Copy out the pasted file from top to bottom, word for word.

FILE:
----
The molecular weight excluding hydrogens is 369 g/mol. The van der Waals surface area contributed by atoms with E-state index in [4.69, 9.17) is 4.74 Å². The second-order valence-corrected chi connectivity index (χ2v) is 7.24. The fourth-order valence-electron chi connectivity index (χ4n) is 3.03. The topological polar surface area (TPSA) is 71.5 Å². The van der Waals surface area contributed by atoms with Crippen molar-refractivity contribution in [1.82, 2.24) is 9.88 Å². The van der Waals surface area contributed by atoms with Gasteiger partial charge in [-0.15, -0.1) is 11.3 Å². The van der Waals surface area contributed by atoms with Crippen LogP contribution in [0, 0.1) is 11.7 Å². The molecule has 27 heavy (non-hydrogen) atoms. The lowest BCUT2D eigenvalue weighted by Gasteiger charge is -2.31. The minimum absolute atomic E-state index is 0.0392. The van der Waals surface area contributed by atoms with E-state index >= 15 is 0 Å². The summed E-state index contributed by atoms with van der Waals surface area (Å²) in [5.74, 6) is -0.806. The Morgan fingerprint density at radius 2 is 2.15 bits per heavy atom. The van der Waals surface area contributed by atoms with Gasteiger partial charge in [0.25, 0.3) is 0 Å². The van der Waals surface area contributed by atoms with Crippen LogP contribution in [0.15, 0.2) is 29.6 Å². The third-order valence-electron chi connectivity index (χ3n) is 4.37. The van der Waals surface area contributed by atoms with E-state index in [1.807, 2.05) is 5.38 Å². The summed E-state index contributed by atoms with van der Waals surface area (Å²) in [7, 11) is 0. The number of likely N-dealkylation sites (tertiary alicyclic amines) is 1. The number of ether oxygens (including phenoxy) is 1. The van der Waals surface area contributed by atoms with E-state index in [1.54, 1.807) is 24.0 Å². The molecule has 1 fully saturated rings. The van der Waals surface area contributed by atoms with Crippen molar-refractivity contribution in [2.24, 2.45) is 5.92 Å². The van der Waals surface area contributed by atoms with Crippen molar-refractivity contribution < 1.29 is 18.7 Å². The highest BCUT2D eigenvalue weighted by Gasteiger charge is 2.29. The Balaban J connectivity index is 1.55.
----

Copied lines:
The molecular weight excluding hydrogens is 369 g/mol. The van der Waals surface area contributed by atoms with E-state index in [4.69, 9.17) is 4.74 Å². The second-order valence-corrected chi connectivity index (χ2v) is 7.24. The fourth-order valence-electron chi connectivity index (χ4n) is 3.03. The topological polar surface area (TPSA) is 71.5 Å². The van der Waals surface area contributed by atoms with Crippen molar-refractivity contribution in [1.82, 2.24) is 9.88 Å². The van der Waals surface area contributed by atoms with Gasteiger partial charge in [-0.15, -0.1) is 11.3 Å². The van der Waals surface area contributed by atoms with Crippen LogP contribution in [0, 0.1) is 11.7 Å². The molecule has 27 heavy (non-hydrogen) atoms. The lowest BCUT2D eigenvalue weighted by Gasteiger charge is -2.31. The minimum absolute atomic E-state index is 0.0392. The van der Waals surface area contributed by atoms with E-state index >= 15 is 0 Å². The summed E-state index contributed by atoms with van der Waals surface area (Å²) in [5.74, 6) is -0.806. The Morgan fingerprint density at radius 2 is 2.15 bits per heavy atom. The van der Waals surface area contributed by atoms with Gasteiger partial charge in [0.25, 0.3) is 0 Å². The van der Waals surface area contributed by atoms with Crippen LogP contribution in [0.15, 0.2) is 29.6 Å². The third-order valence-electron chi connectivity index (χ3n) is 4.37. The van der Waals surface area contributed by atoms with E-state index in [1.807, 2.05) is 5.38 Å². The summed E-state index contributed by atoms with van der Waals surface area (Å²) in [7, 11) is 0. The number of likely N-dealkylation sites (tertiary alicyclic amines) is 1. The number of ether oxygens (including phenoxy) is 1. The van der Waals surface area contributed by atoms with E-state index in [1.54, 1.807) is 24.0 Å². The molecule has 1 fully saturated rings. The van der Waals surface area contributed by atoms with Crippen molar-refractivity contribution in [2.24, 2.45) is 5.92 Å². The van der Waals surface area contributed by atoms with Crippen molar-refractivity contribution < 1.29 is 18.7 Å². The highest BCUT2D eigenvalue weighted by Gasteiger charge is 2.29. The Balaban J connectivity index is 1.55.